LOOK HOW SEXY!
The term Sweater Girl was made popular in the 1940s and 1950s to describe Hollywood actresses who adopted the popular fashion of wearing tight sweaters over a cone- or bullet-shaped bra that emphasized the woman’s bust line.
dievca’s additions to her wardrobe (photos below)
to answer the dual call of being a “Sweater Girl”
and the fashion trend of turtlenecks for this Autumn/Winter.
(Now she just needs a cone/bullet shaped bra…What Katy Did…Oh, My!)
Francine Gottfried (born 1947) was an unknown clerical worker who suddenly became an international celebrity when large groups of men began to mob her on her way to work for two weeks in September 1968. Newspapers dubbed her “Wall Street’s Sweater Girl” as her curvaceous figure seemed to be the sole reason that crowds formed spontaneously around her when she appeared in the financial district.
Gottfried first started working in the financial district on May 27, 1968. By late August, a small band of girl watchers had noticed her, and that she always followed the same route. They timed her daily arrival and started spreading the word to their colleagues and co-workers. For three weeks, the band of gawkers grew exponentially larger until on September 18 there were 2,000 people waiting for her.
By this point the crowd itself had become the phenomenon drawing the crowd, and the following day, September 19, over 5,000 financial district employees downed tools, left work and poured into the streets at 1:15 pm to watch the 5-foot 3-inch brunette exit the BMT station clad in a tight yellow sweater and miniskirt and walk to her job at the Chemical Bank New York Trust Company’s downtown data processing center. Police closed the streets and escorted her through the mob, which damaged three cars as men climbed on their roofs to gain a better view. Stockbrokers and bankers leaned out of windows overlooking Wall Street to watch as trading came to a virtual halt. “Ticker tapes went untended and dignified brokers ran amok,” wrote New York magazine. Photographers from all the daily papers and Life, Time, and New York snapped her picture. “A Bust Panics Wall Street As The Tape Reads 43” read a headline in the Daily News.
The following day, Friday, September 20, the corner of Wall and Broad was jammed with 10,000 spectators and press who waited for Gottfried in vain. Her boss had called and asked her to stay home to put a stop to the disturbances. A nice Jewish girl who lived at home with her parents in Williamsburg, she wasn’t seeking notoriety and started taking a different route to work. “I think they’re all crazy,” she was quoted as saying. “What are they doing this for? I’m just an ordinary girl.” After that, the Francine mania on Wall Street quickly subsided, and she eventually left her $92.50 a week job as an IBM 1260 keypunch operator to become a go-go dancer.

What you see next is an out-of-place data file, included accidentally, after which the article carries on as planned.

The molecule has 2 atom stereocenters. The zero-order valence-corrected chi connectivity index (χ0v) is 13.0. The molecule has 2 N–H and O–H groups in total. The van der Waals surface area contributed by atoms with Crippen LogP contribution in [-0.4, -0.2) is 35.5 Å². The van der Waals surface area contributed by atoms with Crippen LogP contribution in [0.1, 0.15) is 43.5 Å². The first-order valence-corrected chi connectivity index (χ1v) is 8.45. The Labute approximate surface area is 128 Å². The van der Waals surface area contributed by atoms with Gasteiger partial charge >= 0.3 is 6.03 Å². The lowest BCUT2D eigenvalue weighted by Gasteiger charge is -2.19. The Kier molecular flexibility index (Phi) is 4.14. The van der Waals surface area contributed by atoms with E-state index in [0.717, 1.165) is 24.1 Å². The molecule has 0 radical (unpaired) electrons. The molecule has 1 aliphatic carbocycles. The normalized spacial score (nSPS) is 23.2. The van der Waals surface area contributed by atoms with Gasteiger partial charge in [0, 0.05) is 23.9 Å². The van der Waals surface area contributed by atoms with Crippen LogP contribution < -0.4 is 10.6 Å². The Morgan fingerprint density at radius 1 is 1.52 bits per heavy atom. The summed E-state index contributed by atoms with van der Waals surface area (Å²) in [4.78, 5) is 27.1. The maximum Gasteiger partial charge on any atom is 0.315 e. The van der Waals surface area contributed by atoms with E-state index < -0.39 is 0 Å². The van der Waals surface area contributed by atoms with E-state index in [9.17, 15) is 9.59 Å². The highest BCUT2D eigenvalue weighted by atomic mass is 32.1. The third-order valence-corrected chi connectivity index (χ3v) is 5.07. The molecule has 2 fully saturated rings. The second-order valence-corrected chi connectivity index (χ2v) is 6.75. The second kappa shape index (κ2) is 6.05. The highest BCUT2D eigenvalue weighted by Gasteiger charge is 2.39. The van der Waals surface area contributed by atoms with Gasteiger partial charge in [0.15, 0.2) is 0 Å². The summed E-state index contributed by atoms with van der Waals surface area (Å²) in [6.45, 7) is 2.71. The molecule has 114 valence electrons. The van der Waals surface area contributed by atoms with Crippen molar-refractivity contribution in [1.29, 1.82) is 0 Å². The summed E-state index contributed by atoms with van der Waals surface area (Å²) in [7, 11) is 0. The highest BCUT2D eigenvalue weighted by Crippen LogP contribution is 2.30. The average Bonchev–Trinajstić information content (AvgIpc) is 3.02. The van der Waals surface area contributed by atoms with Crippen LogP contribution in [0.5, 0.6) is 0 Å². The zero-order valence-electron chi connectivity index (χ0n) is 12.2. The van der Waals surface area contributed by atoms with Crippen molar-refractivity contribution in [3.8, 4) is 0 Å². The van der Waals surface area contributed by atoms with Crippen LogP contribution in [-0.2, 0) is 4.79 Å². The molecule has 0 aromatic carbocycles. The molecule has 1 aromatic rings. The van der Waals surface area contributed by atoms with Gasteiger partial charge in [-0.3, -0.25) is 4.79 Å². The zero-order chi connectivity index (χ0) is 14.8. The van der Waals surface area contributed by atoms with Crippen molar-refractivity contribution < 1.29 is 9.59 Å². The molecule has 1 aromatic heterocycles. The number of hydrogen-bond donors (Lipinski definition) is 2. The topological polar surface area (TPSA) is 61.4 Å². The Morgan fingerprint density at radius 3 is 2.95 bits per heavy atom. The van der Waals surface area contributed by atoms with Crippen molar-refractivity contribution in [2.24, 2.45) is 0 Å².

dievca’s addition to her wardrobe from MYHABIT
(Cashmere Addiction: $69.00 each):
From Sept. 27th, 2015
dievca bought the last two large pumpkins at her local bodega. They are a little bit strangely shaped – but it will still be fun carving them with Master. she will have to see if she can find an apron to put over her lingerie.
Perhaps you remember that dievca was born in “Fly Over” country….the middle of the USA to be precise. You might not have realized that Master was born in the Midwest, too. He left earlier than dievca did…
Every once in a while dievca likes to honor that heritage and last Friday was
Master’s Midwestern Moment
via dievca. dievca invited Master over for a dinner channeling a traditional Midwestern Meal and presentation.
On the Menu:
Fresh Cut Green Peppers and Tomatoes from the Fire Escape with carrots from the Farmer’s Market along with Goat Cheese and Wisconsin Rye Crackers.
Master brought the wine:
Conversation and cooking occurred for the next 1.5 hours.
Dinner was served at 6:30 pm sharp!
(a little late for the Midwest, but a 1/2 way point with NYC)
After Dinner a little more conversation and relaxing — no hurrying at all.
dievca perked up and asked Master if he would like some Apple Crumble, another glass of wine, a little cock worship or a presentation outfit.
Master chose the Presentation Outfit.
So dievca changed out of this:
Naked and waxed beneath with Master’s Drop Earrings and Burberry Zipper Heels:
Offerings to Master
2nd Round of Cock Worship
Aha Moment! Master gets even larger watching His dievca Orgasm
Multiple Orgasm Finish (for both parties)
The second dessert was offered after a time of odalisquescing and boneless relaxation:
Apple Crumble (Made with four types of apples from the Farmers Market):
Hopefully dievca did the Midwest proud.
Master seemed to think so~
How ’bout you?
Channel you 1960’s Household Kink in this Ladylike Day Dress and Wrapper originally bought on Park Avenue in NYC. Your Sir, Mistress or Master will be willing to walk through the leaves with His/Her elegant submissive on His/Her arm.
Petticoat = an underskirt.
Petticoats were prominent throughout the 16th to 20th centuries.
Today, petticoats are typically worn to add fullness to skirts in the Gothic and Lolita subcultures.